Hermit Crabs information file for children
Hermit Crabs for the younger student (NE Atlantic species only)
Intertidal Crabs: British Coast
Because that's the way their legs bend. Muscles work in pairs. A muscle
can only retract, or pull; to lengthen again it must relax and be pulled
back by another 'antagonistic' muscle. The muscle blocks in crabs are attached
to the inner surface of the exoskeleton, including the ten tubular legs,
including the legs with claws, or chelae, as well as other appendages.
Crabs do not have ball-and-socket joints but the legs pivot at numerous
peg-in-socket joints that are sealed by flexible chitin, and can move in
one plane (similar to our knee). Each joint moves in a different plane,
and so together they allow the crab to move in all directions like our
shoulder and hip joints. However, many crabs have joints in their legs
moving in a restricted number of planes so that they can only move sideways.
The sharp ends of each leg grip on to surfaces and can grip on to tiny
irregularities (watch a Hermit Crab climbing up an almost smooth rock).
In some crabs, the rear legs are shaped like paddles for limited swimming.
Many crabs like the Shore Crab need to scamper sideways to avoid the legs getting tangled up with each other.
exoskeleton = external skeleton (see the above article for details of moulting, ecdysis).
is a very dense medium, about 830 times as dense as air, and has a viscosity
about 60 times that of air. This means that marine life does not require
the supporting skeletons of land dwellers; the large spider crabs will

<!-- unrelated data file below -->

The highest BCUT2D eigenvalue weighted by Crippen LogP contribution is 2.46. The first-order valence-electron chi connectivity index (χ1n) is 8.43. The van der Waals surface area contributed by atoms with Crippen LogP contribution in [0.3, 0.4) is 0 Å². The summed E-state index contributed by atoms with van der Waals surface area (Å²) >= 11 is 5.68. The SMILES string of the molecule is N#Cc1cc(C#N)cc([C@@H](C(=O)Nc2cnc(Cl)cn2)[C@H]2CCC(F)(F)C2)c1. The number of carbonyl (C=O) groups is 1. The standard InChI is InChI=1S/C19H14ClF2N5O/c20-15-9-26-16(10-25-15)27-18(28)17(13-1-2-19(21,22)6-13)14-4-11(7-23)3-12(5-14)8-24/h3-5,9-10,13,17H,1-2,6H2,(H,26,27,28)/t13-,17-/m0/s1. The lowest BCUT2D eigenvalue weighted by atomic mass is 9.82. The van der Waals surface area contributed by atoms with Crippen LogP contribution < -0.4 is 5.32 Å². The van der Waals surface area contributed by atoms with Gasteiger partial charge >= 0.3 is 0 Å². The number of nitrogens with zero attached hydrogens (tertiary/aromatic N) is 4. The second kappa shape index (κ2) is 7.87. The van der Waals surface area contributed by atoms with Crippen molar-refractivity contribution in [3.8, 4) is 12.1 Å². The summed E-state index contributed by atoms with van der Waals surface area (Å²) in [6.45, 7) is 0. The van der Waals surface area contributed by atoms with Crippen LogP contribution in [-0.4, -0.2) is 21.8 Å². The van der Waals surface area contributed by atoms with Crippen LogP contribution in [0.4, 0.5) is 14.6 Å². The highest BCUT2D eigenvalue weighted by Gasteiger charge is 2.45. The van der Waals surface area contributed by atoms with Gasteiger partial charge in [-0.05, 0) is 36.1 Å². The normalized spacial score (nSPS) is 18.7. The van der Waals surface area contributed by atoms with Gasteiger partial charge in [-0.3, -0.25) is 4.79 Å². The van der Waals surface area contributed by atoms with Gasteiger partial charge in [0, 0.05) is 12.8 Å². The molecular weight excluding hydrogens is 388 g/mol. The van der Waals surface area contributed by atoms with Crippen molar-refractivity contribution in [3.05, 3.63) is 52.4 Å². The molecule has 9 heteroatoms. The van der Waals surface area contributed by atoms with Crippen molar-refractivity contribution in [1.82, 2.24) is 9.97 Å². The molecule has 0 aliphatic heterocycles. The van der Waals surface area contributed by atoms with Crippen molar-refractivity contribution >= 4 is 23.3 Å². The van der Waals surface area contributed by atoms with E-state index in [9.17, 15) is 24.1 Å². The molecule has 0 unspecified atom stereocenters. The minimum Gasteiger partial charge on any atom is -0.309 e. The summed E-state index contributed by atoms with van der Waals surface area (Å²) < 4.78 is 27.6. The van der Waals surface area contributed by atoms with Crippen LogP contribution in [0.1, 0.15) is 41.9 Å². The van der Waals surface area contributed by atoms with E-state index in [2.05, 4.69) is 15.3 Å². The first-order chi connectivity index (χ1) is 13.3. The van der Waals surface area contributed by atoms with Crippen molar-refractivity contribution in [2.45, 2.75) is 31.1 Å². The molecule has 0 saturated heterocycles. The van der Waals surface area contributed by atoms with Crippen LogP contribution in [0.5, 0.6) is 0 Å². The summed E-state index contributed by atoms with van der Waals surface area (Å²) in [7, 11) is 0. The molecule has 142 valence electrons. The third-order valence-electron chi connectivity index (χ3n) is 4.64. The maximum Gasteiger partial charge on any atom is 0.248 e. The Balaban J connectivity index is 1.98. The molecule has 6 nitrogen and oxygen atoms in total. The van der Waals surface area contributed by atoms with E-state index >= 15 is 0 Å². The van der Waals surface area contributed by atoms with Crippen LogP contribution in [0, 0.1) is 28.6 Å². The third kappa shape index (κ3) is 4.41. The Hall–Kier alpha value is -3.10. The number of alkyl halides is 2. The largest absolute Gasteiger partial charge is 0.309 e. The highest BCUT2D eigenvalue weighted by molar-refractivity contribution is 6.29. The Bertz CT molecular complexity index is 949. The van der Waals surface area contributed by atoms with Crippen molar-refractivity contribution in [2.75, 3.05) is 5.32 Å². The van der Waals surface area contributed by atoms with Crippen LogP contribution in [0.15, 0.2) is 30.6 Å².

collapse out of the water. Water is more difficult to move through, and
marine creatures have evolved shapes to minimise the resistance. This can
be seen in the flattened bodies of many common crabs.
Hermit Crabs for the younger reader
How to tell the age of a crab (when dead) New Scientist Research
Lobster's Meal Time (BMLSS Scotland)
Mantis Shrimps (British)
Spider Crab, Maja squinado
Spider Crab, Maja squinado (Shoreham)
Shrimps and Prawns
Occasionally they will fall in sandy pools and will slide along leaving a furrow until they make their way onto hard surfaces on which they settle when the tide goes out, feeding on microalgae when the tide comes in. But not every snail shell moving across a pool is a live mollusc. A careful eye will spot that the snail is not moving in its normal manner. Picking up the snail, the rockpooler may be pleasantly surprised to discover two tiny orange claws sticking out of the opening: a small Hermit Crab has taken up residence in the old shell.
Young Hermit Crabs
Juvenile Hermit Crabs are common on rocky shores in all months of the year and there were many reports of these fascinating crustaceans in January 1997 when on many shores the fauna was exceptionally sparse. They were seen on the shore immediately following the period of exceptionally cold weather, but this probably reflects the human presence between the tides. Of the 15 or so species recorded regularly in British seas, the species known as the Common Hermit Crab, Pagurus bernhardus, is by far the commonest. If the major claw is on the right side nearest the apex, you can almost certainly assume that a Hermit Crab found between the tides is this species. All the others are so unusual as to be worth a mention in the 'Shorewatch' Newsletter.
Continual fights and squabbles are the result of keeping several Hermit Crabs in the same aquarium. This can be explained by the need for the crab to protect its soft abdomen with a borrowed shell. The crab adopts a univalve (snail-like) mollusc shell, which it carries around on its back throughout its life. Fights occur when the crabs dispute the available shells.
Mating and Moulting